What is oral surgery?

The outpatient Oral & Maxillofacial Surgery Clinic at Penn Dental Medicine provides consultation, diagnosis, surgical treatment, and management of diseases and disorders of the face and jaws. The Department of Oral & Maxillofacial Surgery (OMFS) is committed to excellence in patient care and the services offered in the clinic include:

  • Consultations
  • Management and removal of diseased, impacted teeth, and third molars (wisdom teeth)
  • Office-based general anesthesia and sedation
  • Alveoloplasty (The surgical shaping and smoothing of the margins of the tooth socket after extraction of the tooth, generally in preparation for the placement of a prosthesis.)
  • Tori removal (Tori is a harmless growth of bone that can grow on the roof of the mouth, the inside of the lower jaw, and the cheek side of the upper molars.)
  • Dental trauma
  • Oral pathology lesions and biopsy
  • Temporomandibular joint and pain control

What should I expect during my visit?

Your oral surgery experience will depend upon how many extractions are needed and the overall complexity of your case. Some straightforward extractions can be achieved in one visit, while others take multiple appointments to complete.

Prior to your extraction, you will have a consultation with the oral surgeon to discuss your needs and the process that will be best for you.

Who performs these services?

At Penn Dental Medicine, all of our services are provided by predoctoral students or postdoctoral residents. All treatment is overseen by our Board-certified and Board-eligible faculty every step of the way, ensuring the highest quality service for our patients.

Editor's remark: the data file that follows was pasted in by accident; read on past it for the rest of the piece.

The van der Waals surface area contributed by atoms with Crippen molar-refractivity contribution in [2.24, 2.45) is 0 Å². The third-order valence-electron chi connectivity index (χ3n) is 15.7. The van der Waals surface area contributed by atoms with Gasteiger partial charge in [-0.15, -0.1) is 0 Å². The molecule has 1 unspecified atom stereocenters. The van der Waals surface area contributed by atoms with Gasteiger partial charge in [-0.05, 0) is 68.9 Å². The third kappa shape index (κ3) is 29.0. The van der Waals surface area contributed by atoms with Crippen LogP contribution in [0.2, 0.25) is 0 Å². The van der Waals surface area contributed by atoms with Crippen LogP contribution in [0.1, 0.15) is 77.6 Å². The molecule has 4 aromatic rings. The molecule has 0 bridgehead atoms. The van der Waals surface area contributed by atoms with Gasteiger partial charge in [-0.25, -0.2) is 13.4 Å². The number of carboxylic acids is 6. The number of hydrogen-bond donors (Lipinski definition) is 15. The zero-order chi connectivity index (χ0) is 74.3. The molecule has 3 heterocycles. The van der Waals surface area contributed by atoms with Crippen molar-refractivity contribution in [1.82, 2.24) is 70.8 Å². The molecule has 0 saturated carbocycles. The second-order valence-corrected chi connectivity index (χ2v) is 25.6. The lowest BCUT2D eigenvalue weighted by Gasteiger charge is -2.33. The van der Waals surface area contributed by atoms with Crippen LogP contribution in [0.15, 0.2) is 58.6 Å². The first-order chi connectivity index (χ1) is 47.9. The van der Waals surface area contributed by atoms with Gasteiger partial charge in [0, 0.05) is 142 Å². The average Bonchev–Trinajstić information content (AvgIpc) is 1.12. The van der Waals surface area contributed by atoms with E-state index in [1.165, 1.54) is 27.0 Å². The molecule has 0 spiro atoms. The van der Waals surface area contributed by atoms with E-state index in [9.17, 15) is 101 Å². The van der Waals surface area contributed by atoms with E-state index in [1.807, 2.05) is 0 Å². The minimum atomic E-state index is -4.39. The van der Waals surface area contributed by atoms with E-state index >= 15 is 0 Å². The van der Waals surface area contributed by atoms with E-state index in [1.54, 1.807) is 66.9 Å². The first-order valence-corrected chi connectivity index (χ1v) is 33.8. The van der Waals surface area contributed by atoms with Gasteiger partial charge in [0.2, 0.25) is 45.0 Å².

What kind of pain management do you provide?

During oral surgery, we utilize various methods for pain relief, including local anesthesia, nitrous oxide sedation, IV sedation, or general anesthesia for the comfort of our patients.

What should I expect during recovery?

Your doctor will give you specific post-operative instructions to follow during your recovery from oral surgery. It is typical to experience some pain and swelling after the procedure; icing and using pain medication as directed will provide relief. Common care instructions immediately after the procedure include:

  • Bite a gauze pad for 30-45 minutes after the appointment
  • Do not rinse vigorously, suck on straws, smoke, drink alcohol, or brush teeth near the extraction for 72 hours
  • Limit vigorous exercise for 24 hours after your procedure
  • Call the office if you experience heavy bleeding or severe pain
  • A few days after your procedure, you should feel fine and can resume your typical activities.

Do you have questions about oral and maxillofacial surgery?

The American Association of Oral and Maxillofacial Surgeons has created an easy-to-use web page with additional information at www.myOMS.org

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